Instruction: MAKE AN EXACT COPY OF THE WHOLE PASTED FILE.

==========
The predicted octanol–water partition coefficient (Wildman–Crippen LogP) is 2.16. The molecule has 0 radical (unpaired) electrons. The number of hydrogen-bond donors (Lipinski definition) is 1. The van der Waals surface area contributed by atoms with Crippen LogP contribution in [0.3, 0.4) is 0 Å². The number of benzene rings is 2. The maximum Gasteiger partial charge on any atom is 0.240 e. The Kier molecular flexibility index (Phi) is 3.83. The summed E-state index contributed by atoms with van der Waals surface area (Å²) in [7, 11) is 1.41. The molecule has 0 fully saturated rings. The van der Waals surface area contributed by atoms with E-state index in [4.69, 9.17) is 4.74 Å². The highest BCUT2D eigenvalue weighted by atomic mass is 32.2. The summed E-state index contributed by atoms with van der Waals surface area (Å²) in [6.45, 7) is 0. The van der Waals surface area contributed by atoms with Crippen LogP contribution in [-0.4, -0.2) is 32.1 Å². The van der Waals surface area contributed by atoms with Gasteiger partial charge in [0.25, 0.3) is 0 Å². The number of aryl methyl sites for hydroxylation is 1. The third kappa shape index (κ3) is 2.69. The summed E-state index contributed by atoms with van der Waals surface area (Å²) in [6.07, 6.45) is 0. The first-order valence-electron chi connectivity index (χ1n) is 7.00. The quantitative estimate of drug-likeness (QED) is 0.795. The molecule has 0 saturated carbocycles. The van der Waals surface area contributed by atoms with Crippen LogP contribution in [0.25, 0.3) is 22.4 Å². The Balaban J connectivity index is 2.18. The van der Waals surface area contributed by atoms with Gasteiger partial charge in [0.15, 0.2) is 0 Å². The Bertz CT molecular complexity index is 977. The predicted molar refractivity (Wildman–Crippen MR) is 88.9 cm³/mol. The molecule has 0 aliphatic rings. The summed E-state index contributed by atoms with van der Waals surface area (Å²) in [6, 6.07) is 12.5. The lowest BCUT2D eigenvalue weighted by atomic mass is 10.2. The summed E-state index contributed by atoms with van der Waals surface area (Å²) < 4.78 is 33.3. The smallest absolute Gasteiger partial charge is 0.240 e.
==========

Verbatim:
The predicted octanol–water partition coefficient (Wildman–Crippen LogP) is 2.16. The molecule has 0 radical (unpaired) electrons. The number of hydrogen-bond donors (Lipinski definition) is 1. The van der Waals surface area contributed by atoms with Crippen LogP contribution in [0.3, 0.4) is 0 Å². The number of benzene rings is 2. The maximum Gasteiger partial charge on any atom is 0.240 e. The Kier molecular flexibility index (Phi) is 3.83. The summed E-state index contributed by atoms with van der Waals surface area (Å²) in [7, 11) is 1.41. The molecule has 0 fully saturated rings. The van der Waals surface area contributed by atoms with E-state index in [4.69, 9.17) is 4.74 Å². The highest BCUT2D eigenvalue weighted by atomic mass is 32.2. The summed E-state index contributed by atoms with van der Waals surface area (Å²) in [6.45, 7) is 0. The van der Waals surface area contributed by atoms with Crippen LogP contribution in [-0.4, -0.2) is 32.1 Å². The van der Waals surface area contributed by atoms with Gasteiger partial charge in [0.25, 0.3) is 0 Å². The number of aryl methyl sites for hydroxylation is 1. The third kappa shape index (κ3) is 2.69. The summed E-state index contributed by atoms with van der Waals surface area (Å²) in [6.07, 6.45) is 0. The first-order valence-electron chi connectivity index (χ1n) is 7.00. The quantitative estimate of drug-likeness (QED) is 0.795. The molecule has 0 saturated carbocycles. The van der Waals surface area contributed by atoms with Crippen LogP contribution in [0.25, 0.3) is 22.4 Å². The Balaban J connectivity index is 2.18. The van der Waals surface area contributed by atoms with Gasteiger partial charge in [0.15, 0.2) is 0 Å². The Bertz CT molecular complexity index is 977. The predicted molar refractivity (Wildman–Crippen MR) is 88.9 cm³/mol. The molecule has 0 aliphatic rings. The summed E-state index contributed by atoms with van der Waals surface area (Å²) in [6, 6.07) is 12.5. The lowest BCUT2D eigenvalue weighted by atomic mass is 10.2. The summed E-state index contributed by atoms with van der Waals surface area (Å²) < 4.78 is 33.3. The smallest absolute Gasteiger partial charge is 0.240 e.